It's never all bad.
My teenage son bought me a Kavu bag for my birthday to complete my "hippie look." It was the perfect gift given only by someone who really gets me. I thought about how strong our relationship has become.
These are 10 lessons I learned from those happy results of life after divorce:
1. I can be closer to my child.
I'm not saying you cannot be married and close to your children. But, often there seems to be a unique bond between the divorced and their children. Not having to divide attention between spouse and child accounts for some of it.
Maybe the rest comes from having to live together through difficult times. I'm grateful for that closeness and work hard to cultivate it.
2. I spend more time doing things I enjoy.
After the necessary period of wallowing, I started doing things that made me happy. I ran more. I began studying life coaching and started practicing yoga.
I wasn't a slug before, but post-divorce, there was no one to ask me what it would cost, how much time away from them would be involved, who would watch my kid or how it would contribute to the family.
I made choices that made me happy. Not surprisingly, things that make me happy contribute to the well-being of those around me.
3. I can live without a man.
Not only that, but I discovered that I really like living without a man. I spend more time with friends. I spend more time working. I eat when and what I want and watch the movies I want.
Don't get me wrong, I love sharing and doing things for others. I love men. It is just that I learned I do very well without having one around full-time.
4. I do things I never thought were possible.
Getting the wasp nest out of the mailbox, the bat out of the garage and buying a car may not seem like huge tasks and I'm not saying I am Wonder Woman. But, each time I accomplished one of those things I felt absolutely fantastic.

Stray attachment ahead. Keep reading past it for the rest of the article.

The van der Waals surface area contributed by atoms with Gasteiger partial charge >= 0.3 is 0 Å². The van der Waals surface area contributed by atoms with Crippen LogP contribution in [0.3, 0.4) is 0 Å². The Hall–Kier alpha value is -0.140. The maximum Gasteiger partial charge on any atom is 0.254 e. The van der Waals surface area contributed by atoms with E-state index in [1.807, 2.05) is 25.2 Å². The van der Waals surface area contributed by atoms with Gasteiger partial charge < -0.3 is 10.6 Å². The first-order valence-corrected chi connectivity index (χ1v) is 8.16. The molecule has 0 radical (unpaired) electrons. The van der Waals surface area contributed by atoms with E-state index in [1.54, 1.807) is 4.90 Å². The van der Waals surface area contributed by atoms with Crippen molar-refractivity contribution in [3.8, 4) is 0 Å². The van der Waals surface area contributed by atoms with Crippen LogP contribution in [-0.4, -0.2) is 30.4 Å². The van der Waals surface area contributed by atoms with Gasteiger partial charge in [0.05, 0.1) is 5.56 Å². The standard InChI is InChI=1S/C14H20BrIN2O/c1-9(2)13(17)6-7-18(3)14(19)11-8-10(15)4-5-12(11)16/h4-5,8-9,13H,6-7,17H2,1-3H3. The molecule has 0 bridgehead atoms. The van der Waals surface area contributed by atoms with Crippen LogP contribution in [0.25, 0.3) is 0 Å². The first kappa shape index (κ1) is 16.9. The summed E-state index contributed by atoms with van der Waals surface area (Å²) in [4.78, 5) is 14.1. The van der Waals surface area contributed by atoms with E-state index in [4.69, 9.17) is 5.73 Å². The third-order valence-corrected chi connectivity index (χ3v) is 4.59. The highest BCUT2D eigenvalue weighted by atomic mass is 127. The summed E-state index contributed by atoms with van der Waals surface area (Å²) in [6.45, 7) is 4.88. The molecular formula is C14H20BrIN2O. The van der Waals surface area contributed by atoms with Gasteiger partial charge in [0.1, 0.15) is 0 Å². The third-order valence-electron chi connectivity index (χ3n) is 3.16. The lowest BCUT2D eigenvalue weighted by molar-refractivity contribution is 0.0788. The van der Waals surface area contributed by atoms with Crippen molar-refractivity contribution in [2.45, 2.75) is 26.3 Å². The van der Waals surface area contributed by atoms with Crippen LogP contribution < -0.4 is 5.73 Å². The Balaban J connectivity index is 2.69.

It is empowering to manage things myself, instead of relegating them to the "honey do" list. The added benefit is that they actually get done.
5. I am not alone.
Perhaps it was having more opportunity or need, but I met a lot of people post-divorce and made a lot of friends. Support also comes from the legions of divorced people. They write and talk about divorce.
You realize many post-divorce experiences are shared. It helps to be part of a community, even one I hadn't planned to join.
6. I have strengths I never knew about.
Relationships can be stifling. It was far too easy for me to subjugate my aspirations to those of my partner and child. It was easy to act out the wife and mother roles I inherited from my family.
Divorce was a release from all that. Using my creativity and strengths in new ways, like writing, entering races, cooking and tweaking my career, helps me flourish as a single person. Singledom helped me capitalize on my strengths.
7. I do not have to make anyone else happy.
People tried to tell me when to date, when not to date, what to do about my kid, what not to do about my kid, what to do in new relationships and what not to do. I'd spent quite a number of years trying to make someone else happy and look how that turned out.
I don't have to please others by living out their fantasy of what ought to happen in my life or following often unsolicited advice. This has allowed me to return to my hippie look, develop my own parenting style and create a modern relationship that works for me.
8. It gets better.
I kept telling myself that it would get better if I kept plugging away. It does. I kept moving ahead and trying new things until it began to dawn on me that "after" was starting to feel pretty good.
In fact, "after" began feeling better than "before."
9. Healthy thoughts about divorce keep me positive.
Initially, there was the inevitable ex-bashing. Then I realized that the negative energy crept into the rest of my life.
I started focusing on the positives. This means getting others in my world to give up their own negativity about my divorce and my ex, or at least to keep it to themselves. It means not feeling sorry for myself. It means spending more time around healthy people.
10. Divorce does not define me.
Although it seemed so at first, I learned that being divorced is not my central defining characteristic. Being divorced is part of who I am and I choose to define it as an experience contributing positively to my growth as a person.
I am a healthy, whole and creative woman, who happens to not have a husband.
You don't have to be divorced to make your life more healthy, powerful and positive. But, if you happen to be divorced, it is a great opportunity to use your creativity and strengths to make some exciting changes. Who knows, you just might get a Kavu bag out of it.